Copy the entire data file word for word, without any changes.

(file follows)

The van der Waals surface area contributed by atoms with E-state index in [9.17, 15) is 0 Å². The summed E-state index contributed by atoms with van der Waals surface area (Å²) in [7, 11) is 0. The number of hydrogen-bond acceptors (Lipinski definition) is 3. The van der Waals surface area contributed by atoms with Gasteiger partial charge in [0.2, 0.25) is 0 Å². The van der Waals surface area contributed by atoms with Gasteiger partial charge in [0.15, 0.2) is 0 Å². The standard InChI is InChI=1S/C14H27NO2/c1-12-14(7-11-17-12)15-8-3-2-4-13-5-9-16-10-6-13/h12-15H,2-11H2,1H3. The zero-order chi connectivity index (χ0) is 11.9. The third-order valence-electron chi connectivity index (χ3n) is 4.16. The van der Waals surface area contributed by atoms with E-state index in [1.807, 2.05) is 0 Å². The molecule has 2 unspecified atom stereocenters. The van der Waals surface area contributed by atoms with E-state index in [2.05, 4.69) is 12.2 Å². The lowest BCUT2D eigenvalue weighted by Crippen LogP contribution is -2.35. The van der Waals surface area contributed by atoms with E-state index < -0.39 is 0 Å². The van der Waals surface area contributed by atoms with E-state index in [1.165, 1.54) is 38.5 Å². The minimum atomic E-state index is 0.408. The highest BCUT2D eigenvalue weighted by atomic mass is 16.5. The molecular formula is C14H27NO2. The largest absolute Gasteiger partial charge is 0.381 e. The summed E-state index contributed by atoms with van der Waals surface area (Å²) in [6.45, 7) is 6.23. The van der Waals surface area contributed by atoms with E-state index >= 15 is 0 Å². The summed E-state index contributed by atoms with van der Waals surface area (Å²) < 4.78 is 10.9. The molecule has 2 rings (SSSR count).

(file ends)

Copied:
The van der Waals surface area contributed by atoms with E-state index in [9.17, 15) is 0 Å². The summed E-state index contributed by atoms with van der Waals surface area (Å²) in [7, 11) is 0. The number of hydrogen-bond acceptors (Lipinski definition) is 3. The van der Waals surface area contributed by atoms with Gasteiger partial charge in [0.2, 0.25) is 0 Å². The van der Waals surface area contributed by atoms with Gasteiger partial charge in [0.15, 0.2) is 0 Å². The standard InChI is InChI=1S/C14H27NO2/c1-12-14(7-11-17-12)15-8-3-2-4-13-5-9-16-10-6-13/h12-15H,2-11H2,1H3. The zero-order chi connectivity index (χ0) is 11.9. The third-order valence-electron chi connectivity index (χ3n) is 4.16. The van der Waals surface area contributed by atoms with E-state index in [1.807, 2.05) is 0 Å². The molecule has 2 unspecified atom stereocenters. The van der Waals surface area contributed by atoms with E-state index in [2.05, 4.69) is 12.2 Å². The lowest BCUT2D eigenvalue weighted by Crippen LogP contribution is -2.35. The van der Waals surface area contributed by atoms with E-state index < -0.39 is 0 Å². The van der Waals surface area contributed by atoms with E-state index in [1.165, 1.54) is 38.5 Å². The minimum atomic E-state index is 0.408. The highest BCUT2D eigenvalue weighted by atomic mass is 16.5. The molecular formula is C14H27NO2. The largest absolute Gasteiger partial charge is 0.381 e. The summed E-state index contributed by atoms with van der Waals surface area (Å²) in [6.45, 7) is 6.23. The van der Waals surface area contributed by atoms with E-state index >= 15 is 0 Å². The summed E-state index contributed by atoms with van der Waals surface area (Å²) < 4.78 is 10.9. The molecule has 2 rings (SSSR count).